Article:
If you receive a notice from the IRS telling you that the agency intends to terminate your installment agreement and levy or seize your assets, it's frightening. But it's important not to panic. While you will need to act quickly to prevent this from happening, you do have options. A skilled tax attorney can give you sound advice on the best path forward.
What is a CP 523 Notice?
A CP 523 notice from the IRS informs you that the IRS intends to end your installment agreement and levy your assets, including bank accounts and wages. If you've defaulted on a payment agreement you entered with the IRS to pay a balance due, you will receive this notice.
In some cases, you may also receive a CP 523 notice if you've applied for a passport or applied to renew a passport. The Fixing America's Surface Transport (FAST) Act prevents the State Department from issuing or renewing passports for taxpayers with delinquent tax debt.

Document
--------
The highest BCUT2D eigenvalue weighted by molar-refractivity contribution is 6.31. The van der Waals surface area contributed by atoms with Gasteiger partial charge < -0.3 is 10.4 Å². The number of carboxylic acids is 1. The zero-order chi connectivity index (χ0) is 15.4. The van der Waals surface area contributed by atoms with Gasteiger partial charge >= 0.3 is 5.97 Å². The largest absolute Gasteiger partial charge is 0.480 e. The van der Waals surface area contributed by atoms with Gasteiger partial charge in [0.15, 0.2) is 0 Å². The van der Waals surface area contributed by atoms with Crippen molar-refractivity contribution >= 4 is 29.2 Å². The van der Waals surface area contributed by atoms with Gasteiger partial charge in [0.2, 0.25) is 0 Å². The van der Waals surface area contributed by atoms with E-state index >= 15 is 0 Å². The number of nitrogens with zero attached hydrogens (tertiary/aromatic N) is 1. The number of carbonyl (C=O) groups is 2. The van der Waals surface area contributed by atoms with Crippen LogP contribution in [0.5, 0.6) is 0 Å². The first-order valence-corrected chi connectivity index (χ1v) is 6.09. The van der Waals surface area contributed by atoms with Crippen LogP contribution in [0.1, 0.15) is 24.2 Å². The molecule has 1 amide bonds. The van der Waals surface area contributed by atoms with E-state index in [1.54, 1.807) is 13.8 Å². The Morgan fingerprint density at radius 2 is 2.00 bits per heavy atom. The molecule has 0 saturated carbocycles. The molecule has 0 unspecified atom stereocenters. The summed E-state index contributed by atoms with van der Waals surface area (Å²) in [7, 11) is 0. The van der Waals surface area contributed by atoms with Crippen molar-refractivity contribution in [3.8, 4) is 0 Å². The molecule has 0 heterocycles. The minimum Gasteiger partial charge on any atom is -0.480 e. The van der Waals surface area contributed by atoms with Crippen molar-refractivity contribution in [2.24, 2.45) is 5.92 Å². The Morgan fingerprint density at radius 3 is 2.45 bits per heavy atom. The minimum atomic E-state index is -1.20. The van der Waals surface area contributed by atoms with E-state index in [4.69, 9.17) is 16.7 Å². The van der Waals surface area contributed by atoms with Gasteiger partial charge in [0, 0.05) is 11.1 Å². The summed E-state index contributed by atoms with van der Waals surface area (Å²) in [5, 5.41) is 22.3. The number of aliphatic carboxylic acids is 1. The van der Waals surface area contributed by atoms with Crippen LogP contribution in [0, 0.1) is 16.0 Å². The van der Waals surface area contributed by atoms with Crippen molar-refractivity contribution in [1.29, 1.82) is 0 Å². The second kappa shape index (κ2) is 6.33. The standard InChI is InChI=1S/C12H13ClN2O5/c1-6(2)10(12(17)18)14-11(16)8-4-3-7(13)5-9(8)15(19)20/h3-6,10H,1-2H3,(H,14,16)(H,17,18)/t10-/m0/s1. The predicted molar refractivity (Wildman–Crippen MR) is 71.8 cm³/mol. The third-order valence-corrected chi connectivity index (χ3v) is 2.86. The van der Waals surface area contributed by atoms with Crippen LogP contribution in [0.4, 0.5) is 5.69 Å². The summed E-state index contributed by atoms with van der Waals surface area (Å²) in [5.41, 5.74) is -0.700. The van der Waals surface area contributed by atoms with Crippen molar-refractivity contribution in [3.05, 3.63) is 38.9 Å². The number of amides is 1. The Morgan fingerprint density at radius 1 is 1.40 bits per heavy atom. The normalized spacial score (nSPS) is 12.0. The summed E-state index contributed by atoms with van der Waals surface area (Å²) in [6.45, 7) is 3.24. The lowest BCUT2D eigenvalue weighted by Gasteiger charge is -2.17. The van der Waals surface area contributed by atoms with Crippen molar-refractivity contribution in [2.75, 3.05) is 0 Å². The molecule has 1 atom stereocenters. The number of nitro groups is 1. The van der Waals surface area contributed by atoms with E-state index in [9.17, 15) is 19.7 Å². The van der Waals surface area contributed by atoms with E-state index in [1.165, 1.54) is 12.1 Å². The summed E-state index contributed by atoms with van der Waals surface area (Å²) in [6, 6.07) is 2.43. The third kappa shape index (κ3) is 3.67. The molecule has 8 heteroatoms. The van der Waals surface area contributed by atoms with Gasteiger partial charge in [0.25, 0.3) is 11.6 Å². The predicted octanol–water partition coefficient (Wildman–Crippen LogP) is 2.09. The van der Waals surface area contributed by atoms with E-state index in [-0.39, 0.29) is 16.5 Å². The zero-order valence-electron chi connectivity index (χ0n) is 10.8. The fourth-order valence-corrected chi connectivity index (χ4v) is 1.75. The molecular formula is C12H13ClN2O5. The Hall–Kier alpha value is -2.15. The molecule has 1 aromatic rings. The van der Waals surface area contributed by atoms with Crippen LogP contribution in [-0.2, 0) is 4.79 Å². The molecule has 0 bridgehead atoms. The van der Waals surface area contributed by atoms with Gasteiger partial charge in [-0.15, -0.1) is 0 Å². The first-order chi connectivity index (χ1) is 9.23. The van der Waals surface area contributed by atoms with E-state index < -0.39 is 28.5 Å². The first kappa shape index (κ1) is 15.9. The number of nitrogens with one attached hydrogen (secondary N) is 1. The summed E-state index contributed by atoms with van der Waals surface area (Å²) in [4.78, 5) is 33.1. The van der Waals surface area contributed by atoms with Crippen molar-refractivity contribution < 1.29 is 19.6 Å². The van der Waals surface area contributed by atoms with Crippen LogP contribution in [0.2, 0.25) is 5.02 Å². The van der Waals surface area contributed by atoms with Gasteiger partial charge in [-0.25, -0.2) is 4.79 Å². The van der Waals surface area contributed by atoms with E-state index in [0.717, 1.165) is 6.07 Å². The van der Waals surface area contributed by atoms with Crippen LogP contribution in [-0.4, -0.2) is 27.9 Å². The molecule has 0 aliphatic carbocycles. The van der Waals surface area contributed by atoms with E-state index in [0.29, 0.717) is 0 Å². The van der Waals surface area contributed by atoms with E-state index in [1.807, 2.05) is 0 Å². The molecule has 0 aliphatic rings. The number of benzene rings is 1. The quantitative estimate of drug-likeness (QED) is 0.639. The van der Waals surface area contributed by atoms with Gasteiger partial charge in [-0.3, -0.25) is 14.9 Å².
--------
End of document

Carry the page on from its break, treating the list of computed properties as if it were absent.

What Should I Do if I Receive a CP 523 Notice?
If you receive a CP 523 notice, you need to read it carefully. You will only have 30 days to contact the IRS and attempt to resolve the issue, but you should contact them as soon as possible. If you disagree with the notice, you have the right to appeal, but you should contact a tax attorney to help resolve the issue quickly and efficiently.
Why Do I Need a Tax Attorney?
IRS notices can sound scary. But you always have options. Moreover, you may still be able to reinstate your original payment plan. An experienced tax attorney can advise you on your options and help you negotiate with the IRS.
If you get a CP 523 notice from the IRS notifying you that they intend to levy your accounts, you need a skilled tax attorney as soon as possible. A professional can review your case and the underlying tax issues and recommend your best way forward. If you need help, call Senior Partner, Tax Controversy Attorney, and former IRS attorney Brandon A. Keim at (602) 200-7399 or contact him online to discuss your options.